Partnership for Advanced Computing in Europe
General Info

PRACE aisbl

98 rue du Trône, 1050 Brussels, Belgium

legal status




The Partnership for Advanced Computing in Europe (PRACE) is a pan-European supercomputing Research Infrastructure providing access to world-class computing and data resources and services through a peer-review process, for large-scale high-impact scientific and engineering applications at the highest performance level across all disciplines. PRACE also seeks to strengthen the European users of High Performance Computing (HPC) in industry through various initiatives. PRACE has a strong interest in improving energy efficiency of computing systems and reducing their environmental impact. PRACE is established as an International not-for-profit Association under Belgian Law (AISBL) with seat in Brussels. On 31 December 2023, it counted 25 Member countries whose representative organisations create a pan-European supercomputing infrastructure. A total of 7 supercomputers and their operations accessible through PRACE were provided by 5 hosting members: France, Germany, Italy, Spain and Switzerland. With the establishment of the EuroHPC Joint Undertaking in 2018, procurement of leadership HPC systems has become the result of a joint funding by the European Commission and Participating States. In this evolved landscape, to best serve the needs of HPC users, PRACE decided to grow as an Association of Users and HPC Centres in Europe on the basis of its unique experience and reach across the European HPC user community. As a consequence, PRACE has set itself the mission to represent the interest and identify the needs of users of HPC and related technologies (e.g. Artificial Intelligence, Quantum Computing, Cloud Computing, Data Science) in Europe and pursue actions to enable high-impact research and innovation across all disciplines and industrial applications, thereby enhancing European scientific, technological and economic competitiveness for the benefit of society. The Statutes of PRACE have been revised and approved end 2023 to reflect this updated positioning and implement its adapted governance.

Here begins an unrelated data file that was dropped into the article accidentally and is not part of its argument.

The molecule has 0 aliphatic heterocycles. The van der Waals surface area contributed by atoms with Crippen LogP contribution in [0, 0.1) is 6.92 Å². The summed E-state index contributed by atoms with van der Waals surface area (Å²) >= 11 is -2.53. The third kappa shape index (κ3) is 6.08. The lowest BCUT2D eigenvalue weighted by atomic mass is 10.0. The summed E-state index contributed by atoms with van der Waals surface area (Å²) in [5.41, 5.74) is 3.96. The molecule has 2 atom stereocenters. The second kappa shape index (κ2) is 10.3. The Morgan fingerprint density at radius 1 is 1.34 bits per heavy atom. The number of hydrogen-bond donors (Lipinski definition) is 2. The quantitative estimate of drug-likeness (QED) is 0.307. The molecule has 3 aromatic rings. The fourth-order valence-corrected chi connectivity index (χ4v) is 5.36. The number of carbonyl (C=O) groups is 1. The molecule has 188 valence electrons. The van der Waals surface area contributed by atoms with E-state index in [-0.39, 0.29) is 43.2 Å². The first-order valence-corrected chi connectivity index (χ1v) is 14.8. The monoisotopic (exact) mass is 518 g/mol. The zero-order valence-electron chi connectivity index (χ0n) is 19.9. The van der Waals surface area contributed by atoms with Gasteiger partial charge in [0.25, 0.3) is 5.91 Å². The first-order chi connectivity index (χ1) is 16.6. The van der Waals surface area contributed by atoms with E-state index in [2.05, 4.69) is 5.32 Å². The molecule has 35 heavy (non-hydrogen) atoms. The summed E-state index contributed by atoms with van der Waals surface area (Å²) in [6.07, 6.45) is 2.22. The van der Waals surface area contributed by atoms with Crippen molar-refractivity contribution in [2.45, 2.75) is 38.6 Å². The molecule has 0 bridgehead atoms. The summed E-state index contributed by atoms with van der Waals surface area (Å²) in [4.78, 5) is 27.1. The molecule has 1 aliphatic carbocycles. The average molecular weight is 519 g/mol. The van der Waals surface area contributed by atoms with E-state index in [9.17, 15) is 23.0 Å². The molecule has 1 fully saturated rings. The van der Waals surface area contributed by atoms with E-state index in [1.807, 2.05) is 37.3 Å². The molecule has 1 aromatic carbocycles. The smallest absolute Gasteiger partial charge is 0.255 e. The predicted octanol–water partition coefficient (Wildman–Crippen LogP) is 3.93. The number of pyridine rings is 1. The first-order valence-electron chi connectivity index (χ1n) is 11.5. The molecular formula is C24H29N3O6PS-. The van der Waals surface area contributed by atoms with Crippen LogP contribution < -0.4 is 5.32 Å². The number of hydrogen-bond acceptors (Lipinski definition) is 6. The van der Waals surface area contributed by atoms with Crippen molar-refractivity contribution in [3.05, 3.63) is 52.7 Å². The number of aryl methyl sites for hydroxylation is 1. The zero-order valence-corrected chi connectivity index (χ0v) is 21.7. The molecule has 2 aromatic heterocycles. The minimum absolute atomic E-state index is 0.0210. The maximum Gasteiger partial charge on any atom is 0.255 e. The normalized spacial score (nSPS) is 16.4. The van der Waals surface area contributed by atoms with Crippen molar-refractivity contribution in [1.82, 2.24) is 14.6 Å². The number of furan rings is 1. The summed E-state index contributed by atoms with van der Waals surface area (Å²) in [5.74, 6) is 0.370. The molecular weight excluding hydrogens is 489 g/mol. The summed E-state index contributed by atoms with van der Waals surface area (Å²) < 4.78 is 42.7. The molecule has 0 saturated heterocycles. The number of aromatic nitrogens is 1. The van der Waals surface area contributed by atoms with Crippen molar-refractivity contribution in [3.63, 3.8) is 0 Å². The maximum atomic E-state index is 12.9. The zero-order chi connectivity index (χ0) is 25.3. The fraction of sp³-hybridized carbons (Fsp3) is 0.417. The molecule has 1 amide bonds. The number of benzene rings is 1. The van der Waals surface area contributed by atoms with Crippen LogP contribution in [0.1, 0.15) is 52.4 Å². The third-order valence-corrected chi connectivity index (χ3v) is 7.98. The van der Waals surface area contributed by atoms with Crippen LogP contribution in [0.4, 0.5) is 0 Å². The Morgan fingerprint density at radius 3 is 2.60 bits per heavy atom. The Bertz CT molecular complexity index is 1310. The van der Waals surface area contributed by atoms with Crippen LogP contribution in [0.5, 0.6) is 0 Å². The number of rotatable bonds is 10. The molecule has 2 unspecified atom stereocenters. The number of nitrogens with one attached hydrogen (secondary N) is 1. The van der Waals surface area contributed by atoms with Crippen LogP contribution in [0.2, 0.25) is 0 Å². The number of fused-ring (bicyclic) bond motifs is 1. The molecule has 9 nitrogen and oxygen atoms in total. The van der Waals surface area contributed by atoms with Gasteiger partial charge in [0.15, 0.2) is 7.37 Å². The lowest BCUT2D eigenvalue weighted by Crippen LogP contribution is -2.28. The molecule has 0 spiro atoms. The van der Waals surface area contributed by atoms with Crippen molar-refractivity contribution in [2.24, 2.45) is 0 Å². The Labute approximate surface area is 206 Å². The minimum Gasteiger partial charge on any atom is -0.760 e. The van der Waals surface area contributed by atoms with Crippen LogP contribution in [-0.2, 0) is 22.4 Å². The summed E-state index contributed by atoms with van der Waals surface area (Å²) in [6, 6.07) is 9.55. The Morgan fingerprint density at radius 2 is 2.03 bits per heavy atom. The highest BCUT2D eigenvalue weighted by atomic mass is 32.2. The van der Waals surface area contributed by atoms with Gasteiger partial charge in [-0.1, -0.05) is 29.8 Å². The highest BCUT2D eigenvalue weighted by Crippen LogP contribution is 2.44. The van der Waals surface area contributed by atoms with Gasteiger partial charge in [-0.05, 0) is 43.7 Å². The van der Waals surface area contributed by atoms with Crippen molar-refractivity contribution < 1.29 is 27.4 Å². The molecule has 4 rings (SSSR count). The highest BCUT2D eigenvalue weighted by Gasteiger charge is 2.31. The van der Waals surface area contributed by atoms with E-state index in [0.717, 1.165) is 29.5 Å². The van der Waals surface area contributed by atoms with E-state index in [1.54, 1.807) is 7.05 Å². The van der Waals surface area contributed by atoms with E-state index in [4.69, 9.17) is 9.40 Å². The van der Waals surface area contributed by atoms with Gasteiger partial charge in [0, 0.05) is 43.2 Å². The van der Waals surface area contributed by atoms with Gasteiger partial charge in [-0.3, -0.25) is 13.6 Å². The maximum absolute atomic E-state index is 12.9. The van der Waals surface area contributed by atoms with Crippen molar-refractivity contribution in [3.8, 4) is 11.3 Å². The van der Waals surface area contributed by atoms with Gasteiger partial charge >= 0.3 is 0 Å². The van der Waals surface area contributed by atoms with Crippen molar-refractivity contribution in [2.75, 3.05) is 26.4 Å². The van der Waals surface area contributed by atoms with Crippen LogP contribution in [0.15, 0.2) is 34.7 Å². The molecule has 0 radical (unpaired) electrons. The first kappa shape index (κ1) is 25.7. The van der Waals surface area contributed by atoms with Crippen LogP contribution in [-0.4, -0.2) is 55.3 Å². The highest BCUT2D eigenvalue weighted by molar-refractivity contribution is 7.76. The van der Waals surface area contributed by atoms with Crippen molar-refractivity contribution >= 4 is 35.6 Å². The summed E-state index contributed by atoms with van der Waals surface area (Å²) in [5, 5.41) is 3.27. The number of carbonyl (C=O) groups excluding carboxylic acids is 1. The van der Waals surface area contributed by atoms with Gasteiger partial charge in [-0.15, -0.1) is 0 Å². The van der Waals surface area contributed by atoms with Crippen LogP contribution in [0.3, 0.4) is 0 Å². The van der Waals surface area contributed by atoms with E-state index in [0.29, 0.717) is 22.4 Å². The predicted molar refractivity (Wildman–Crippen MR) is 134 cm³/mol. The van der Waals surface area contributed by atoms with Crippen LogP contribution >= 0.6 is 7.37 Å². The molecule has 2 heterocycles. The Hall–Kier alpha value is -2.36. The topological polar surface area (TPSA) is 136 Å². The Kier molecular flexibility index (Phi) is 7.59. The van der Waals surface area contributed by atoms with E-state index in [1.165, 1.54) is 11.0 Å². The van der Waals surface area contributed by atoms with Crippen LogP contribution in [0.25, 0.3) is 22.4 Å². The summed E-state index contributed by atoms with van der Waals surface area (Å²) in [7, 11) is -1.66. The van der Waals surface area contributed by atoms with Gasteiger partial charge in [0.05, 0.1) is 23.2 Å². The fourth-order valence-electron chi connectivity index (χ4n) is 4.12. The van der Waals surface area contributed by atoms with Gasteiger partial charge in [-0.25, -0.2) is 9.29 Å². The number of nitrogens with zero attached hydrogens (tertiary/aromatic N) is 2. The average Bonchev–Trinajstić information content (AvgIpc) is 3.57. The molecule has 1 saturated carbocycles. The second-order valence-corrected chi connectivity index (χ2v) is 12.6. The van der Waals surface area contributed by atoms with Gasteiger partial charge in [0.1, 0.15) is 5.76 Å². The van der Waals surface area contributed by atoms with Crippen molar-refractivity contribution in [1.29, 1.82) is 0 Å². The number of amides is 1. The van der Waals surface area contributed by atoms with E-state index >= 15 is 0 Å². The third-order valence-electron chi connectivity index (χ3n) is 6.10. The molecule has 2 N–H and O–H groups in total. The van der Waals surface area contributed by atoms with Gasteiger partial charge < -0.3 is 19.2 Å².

Total Investment 927 M€ Design Preparation 25 M€ Implementation 902 M€ Operation Project Landmark 2006 2008 2010 2012 2014 2016 2018 2020 2022 2024 2026 2028 2030 2032 2034 2036 2038 RM06 RM08 RM10 RM16 RM18 RM21 LA24
Roadmap Entry
as project: 2006
as landmark: 2016
Total investment
927 M€
Design Phase
Preparation Phase
25 M€
Implementation Phase
902 M€
Operation start